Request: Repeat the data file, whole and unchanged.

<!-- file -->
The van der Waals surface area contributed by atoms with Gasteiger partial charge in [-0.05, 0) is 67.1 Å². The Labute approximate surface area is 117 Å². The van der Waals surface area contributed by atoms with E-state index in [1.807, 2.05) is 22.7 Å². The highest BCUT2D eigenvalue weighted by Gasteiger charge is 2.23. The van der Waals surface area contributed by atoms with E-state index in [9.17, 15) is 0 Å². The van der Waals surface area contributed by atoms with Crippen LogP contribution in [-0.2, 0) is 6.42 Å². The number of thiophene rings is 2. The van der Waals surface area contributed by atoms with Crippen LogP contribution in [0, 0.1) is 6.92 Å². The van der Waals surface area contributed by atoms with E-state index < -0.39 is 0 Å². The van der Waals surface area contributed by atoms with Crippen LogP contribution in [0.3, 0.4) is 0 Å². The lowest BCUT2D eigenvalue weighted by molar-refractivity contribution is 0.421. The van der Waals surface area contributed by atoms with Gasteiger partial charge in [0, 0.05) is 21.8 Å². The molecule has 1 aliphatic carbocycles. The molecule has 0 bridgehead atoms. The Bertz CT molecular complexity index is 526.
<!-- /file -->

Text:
The van der Waals surface area contributed by atoms with Gasteiger partial charge in [-0.05, 0) is 67.1 Å². The Labute approximate surface area is 117 Å². The van der Waals surface area contributed by atoms with E-state index in [1.807, 2.05) is 22.7 Å². The highest BCUT2D eigenvalue weighted by Gasteiger charge is 2.23. The van der Waals surface area contributed by atoms with E-state index in [9.17, 15) is 0 Å². The van der Waals surface area contributed by atoms with Crippen LogP contribution in [-0.2, 0) is 6.42 Å². The number of thiophene rings is 2. The van der Waals surface area contributed by atoms with Crippen LogP contribution in [0, 0.1) is 6.92 Å². The van der Waals surface area contributed by atoms with E-state index < -0.39 is 0 Å². The van der Waals surface area contributed by atoms with Crippen LogP contribution in [0.3, 0.4) is 0 Å². The lowest BCUT2D eigenvalue weighted by molar-refractivity contribution is 0.421. The van der Waals surface area contributed by atoms with Gasteiger partial charge in [0, 0.05) is 21.8 Å². The molecule has 1 aliphatic carbocycles. The molecule has 0 bridgehead atoms. The Bertz CT molecular complexity index is 526.